In 2000, her song "Schön ist die Welt" became the official song of Expo 2000. Another cover of a Zarah Leander song "Der Wind hat mir ein Lied erzählt" was a minor hit the same year. The album Return of the Mother was released in February 2001, accompanied by another German tour. Hagen, a supporter of HIV/AIDS denialism, wrote the song "Handgrenade" on the album Return of the Mother for Christine Maggiore. In 2001 she collaborated with Rosenstolz and Marc Almond on the single "Total eclipse"/"Die schwarze Witwe" that reached No. 22 in Germany. On 14 October 2002 Nina hit Moscow by coming there with her concert, while interviews with the eccentric singer were aired on many TV-channels.
Hagen dubbed the voice of Sally in the German release of Tim Burton's The Nightmare before Christmas, Yubaba/Zeniba in Spirited Away and she has also done voice work on the movie Hot Dogs by Michael Schoemann. Due to the death of Elisabeth Volkmann (†2006), the German voice of Marge, during the dubbing of the hit TV show "The Simpsons" 17th season, Nina was a strong contender for the role, which eventually went to Anke Engelke. Hagen has been featured on songs by other bands, for instance on Oomph!'s song "Fieber". She did a cover of Rammstein's "Seemann" with Apocalyptica. Later albums include Big Band Explosion (2003), in which she sang numerous swing covers with her then husband, Danish singer and performer, Lucas Alexander. This was followed by Heiß, a greatest hits album. The following album, Journey to the Snow Queen, is more of an audio book — she reads the Snow Queen fairy tale with Tchaikovsky's The Nutcracker in the background. In 2005 Nina Hagen headlined the Drop Dead Festival in New York City. Hagen was an active protester against the war in Iraq. In 2006 she was a part of the Popstars team. She is a vegetarian. In August 2009 she was baptized in the Protestant Reformed church of Schüttorf. On 21 October after seven years passed she visited Moscow again.
2010–present: Personal Jesus and VolksbeatEdit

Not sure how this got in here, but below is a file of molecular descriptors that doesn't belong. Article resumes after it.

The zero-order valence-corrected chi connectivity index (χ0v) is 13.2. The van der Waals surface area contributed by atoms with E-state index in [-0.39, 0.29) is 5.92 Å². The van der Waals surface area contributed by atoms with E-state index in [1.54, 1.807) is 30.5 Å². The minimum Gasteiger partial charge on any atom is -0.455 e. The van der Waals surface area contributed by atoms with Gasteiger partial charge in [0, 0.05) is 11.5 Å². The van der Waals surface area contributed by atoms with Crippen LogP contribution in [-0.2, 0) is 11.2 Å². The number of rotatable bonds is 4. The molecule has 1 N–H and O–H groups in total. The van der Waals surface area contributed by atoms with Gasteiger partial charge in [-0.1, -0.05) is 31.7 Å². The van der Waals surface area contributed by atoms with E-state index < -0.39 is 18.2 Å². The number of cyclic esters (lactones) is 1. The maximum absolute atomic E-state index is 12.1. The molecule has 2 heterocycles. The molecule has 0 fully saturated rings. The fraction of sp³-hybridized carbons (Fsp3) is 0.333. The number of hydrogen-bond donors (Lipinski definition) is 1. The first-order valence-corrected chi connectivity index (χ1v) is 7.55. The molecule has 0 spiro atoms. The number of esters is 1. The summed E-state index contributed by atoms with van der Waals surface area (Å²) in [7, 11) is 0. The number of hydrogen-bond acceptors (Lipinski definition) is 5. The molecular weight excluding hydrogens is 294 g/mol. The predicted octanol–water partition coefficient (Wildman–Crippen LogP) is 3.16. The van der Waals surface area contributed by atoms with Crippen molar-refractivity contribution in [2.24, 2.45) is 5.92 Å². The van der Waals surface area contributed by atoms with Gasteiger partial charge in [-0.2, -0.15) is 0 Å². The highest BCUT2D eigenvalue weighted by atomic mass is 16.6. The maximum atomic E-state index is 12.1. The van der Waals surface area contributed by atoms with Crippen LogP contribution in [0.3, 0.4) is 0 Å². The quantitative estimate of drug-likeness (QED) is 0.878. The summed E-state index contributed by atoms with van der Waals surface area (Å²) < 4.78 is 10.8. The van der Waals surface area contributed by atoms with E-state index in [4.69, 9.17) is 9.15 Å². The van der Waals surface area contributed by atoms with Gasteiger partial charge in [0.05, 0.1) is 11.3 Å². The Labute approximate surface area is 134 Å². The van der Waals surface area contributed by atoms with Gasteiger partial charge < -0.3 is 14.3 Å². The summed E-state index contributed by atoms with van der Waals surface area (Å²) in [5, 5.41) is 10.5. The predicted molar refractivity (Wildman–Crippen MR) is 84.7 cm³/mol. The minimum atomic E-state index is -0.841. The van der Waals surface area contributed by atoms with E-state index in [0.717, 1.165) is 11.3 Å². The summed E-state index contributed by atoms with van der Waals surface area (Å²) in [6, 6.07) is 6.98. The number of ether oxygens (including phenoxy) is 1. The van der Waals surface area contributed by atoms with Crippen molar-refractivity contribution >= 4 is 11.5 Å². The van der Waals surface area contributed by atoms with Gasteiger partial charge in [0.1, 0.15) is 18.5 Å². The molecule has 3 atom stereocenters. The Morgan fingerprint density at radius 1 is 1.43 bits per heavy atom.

- Nina Hagen Band (1978)
- Unbehagen (1979)
- NunSexMonkRock (1982)
- Fearless / Angstlos (1983)
- Nina Hagen in Ekstasy / In Ekstase (1985)
- Nina Hagen (1989)
- Street (1991)
- Revolution Ballroom (1993)
- FreuD euch / BeeHappy (1995)
- Om Namah Shivay (1999)
- Return of the Mother (2000)
- Big Band Explosion (2003)
- Irgendwo auf der Welt (2006)
- Personal Jesus (2010)
- Volksbeat (2011)
- Heiraten/Weiblich (1975)
- Heute ist Freitag (1975)
- Liebesfallen (1976)
- Unser stiller Mann (1976)
- Bildnis einer Trinkerin (1979)
- Cha-Cha (1979)
- Pankow '95 (1983)
- Der Albtraum vor Weihnachten (The Nightmare Before Christmas) (1993)
- Lilien in der Bank (1996)
- Vasilisa (2000)
- 7 Dwarves – Men Alone in the Wood (2004)
- 7 Zwerge – Der Wald ist nicht genug (2006)
- Buying the Band (2013)
- Gutterdämmerung (2016)
- Scally, Derek (18 September 2010). "'She has calmed down since her baptism'". The Irish Times. Retrieved 17 September 2010.
- Canal +, interview
- Concert in Gdańsk, 8 August 2009
- Metzger, Richard (15 December 2011). "Pre-punk Nina Hagen in East Germany, 1974". Dangerous Minds. Retrieved 15 July 2012.
- Karel Gott uvádí Ninu Hagen v divadle ve Slaném Nina Hagen, 1975, YouTube, retrieved 12 December 2017
- Wir tanzen Tango Nina Hagen, 1976, YouTube, retrieved 12 December 2017
- Nina Hagen Scandal on Club 2 1979 (Taken from RTL - "100 Prozent Nina Hagen") Archived 19 October 2015 at the Wayback Machine
- Nina Hagen Biography Archived 22 December 2005 at the Wayback Machine
- De Telegraaf Binnenland. De Soulmates van Herman Brood. Retrieved 25 December 2016.
- "Nina Hagen Archiv". Einfach-nina.de. Retrieved 15 July 2012.
- "Década foi do punk rock" (in Portuguese). Folha de S. Paulo. 15 January 1996. Archived from the original on 25 April 2014. Retrieved 24 April 2014.CS1 maint: unfit url (link)
- Der Spiegel Gott sei Punk. 17 August 1987. Retrieved 26 December 2016.
- 1990 Ninas Sohn Otis erblickt das Licht der Welt (Nina gives birth to son Otis, 1990)
- "Aids 'denialism' gathers strange bedfellows". canada.com. Archived from the original on 30 July 2014. Retrieved 8 September 2014.
- "The HIV Disbelievers". Newsweek. Retrieved 8 September 2014.
- "Nina Hagen is a vegetarian — Famous Vegetarians — Vegan Celebrities — by HappyCow". Happycow.net. Retrieved 15 July 2012.
- Focus Online, 17 August 2009. Sängerin wird in Schüttorf getauft. Accessed 24 November 2009. (in German)
- "Russian media about Nina in Moscow". Nina-hagen.ucoz.ru. Retrieved 15 July 2012.